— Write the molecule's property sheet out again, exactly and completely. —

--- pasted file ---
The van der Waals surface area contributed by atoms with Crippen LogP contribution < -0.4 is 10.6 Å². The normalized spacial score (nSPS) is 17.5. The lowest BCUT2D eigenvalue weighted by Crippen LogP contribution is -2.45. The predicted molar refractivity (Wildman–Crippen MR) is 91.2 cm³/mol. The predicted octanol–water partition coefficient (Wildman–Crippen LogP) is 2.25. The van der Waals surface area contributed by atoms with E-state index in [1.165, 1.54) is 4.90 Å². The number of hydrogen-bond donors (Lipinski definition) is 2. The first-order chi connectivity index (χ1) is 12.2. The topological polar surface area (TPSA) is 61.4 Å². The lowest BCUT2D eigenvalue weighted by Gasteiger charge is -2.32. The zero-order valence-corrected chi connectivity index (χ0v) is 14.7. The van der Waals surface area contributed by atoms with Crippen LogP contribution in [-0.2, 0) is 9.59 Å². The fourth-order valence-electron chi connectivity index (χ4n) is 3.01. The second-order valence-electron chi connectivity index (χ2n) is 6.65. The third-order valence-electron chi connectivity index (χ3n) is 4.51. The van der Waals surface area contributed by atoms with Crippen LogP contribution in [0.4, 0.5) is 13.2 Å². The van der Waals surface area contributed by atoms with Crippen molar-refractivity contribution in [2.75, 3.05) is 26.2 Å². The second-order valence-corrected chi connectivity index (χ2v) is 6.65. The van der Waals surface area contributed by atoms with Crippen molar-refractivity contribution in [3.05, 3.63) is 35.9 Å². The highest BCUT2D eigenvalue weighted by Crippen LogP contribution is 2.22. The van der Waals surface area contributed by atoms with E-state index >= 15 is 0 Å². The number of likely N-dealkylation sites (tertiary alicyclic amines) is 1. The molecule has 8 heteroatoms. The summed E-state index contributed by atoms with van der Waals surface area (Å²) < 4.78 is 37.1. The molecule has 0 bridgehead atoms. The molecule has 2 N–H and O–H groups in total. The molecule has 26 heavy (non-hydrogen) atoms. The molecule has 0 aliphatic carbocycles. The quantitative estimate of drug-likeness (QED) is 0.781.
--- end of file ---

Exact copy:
The van der Waals surface area contributed by atoms with Crippen LogP contribution < -0.4 is 10.6 Å². The normalized spacial score (nSPS) is 17.5. The lowest BCUT2D eigenvalue weighted by Crippen LogP contribution is -2.45. The predicted molar refractivity (Wildman–Crippen MR) is 91.2 cm³/mol. The predicted octanol–water partition coefficient (Wildman–Crippen LogP) is 2.25. The van der Waals surface area contributed by atoms with E-state index in [1.165, 1.54) is 4.90 Å². The number of hydrogen-bond donors (Lipinski definition) is 2. The first-order chi connectivity index (χ1) is 12.2. The topological polar surface area (TPSA) is 61.4 Å². The lowest BCUT2D eigenvalue weighted by Gasteiger charge is -2.32. The zero-order valence-corrected chi connectivity index (χ0v) is 14.7. The van der Waals surface area contributed by atoms with Crippen LogP contribution in [-0.2, 0) is 9.59 Å². The fourth-order valence-electron chi connectivity index (χ4n) is 3.01. The second-order valence-electron chi connectivity index (χ2n) is 6.65. The third-order valence-electron chi connectivity index (χ3n) is 4.51. The van der Waals surface area contributed by atoms with Crippen LogP contribution in [0.4, 0.5) is 13.2 Å². The van der Waals surface area contributed by atoms with Crippen molar-refractivity contribution in [2.75, 3.05) is 26.2 Å². The second-order valence-corrected chi connectivity index (χ2v) is 6.65. The van der Waals surface area contributed by atoms with Crippen molar-refractivity contribution in [3.05, 3.63) is 35.9 Å². The highest BCUT2D eigenvalue weighted by Crippen LogP contribution is 2.22. The van der Waals surface area contributed by atoms with E-state index >= 15 is 0 Å². The number of likely N-dealkylation sites (tertiary alicyclic amines) is 1. The molecule has 8 heteroatoms. The summed E-state index contributed by atoms with van der Waals surface area (Å²) < 4.78 is 37.1. The molecule has 0 bridgehead atoms. The molecule has 2 N–H and O–H groups in total. The molecule has 26 heavy (non-hydrogen) atoms. The molecule has 0 aliphatic carbocycles. The quantitative estimate of drug-likeness (QED) is 0.781.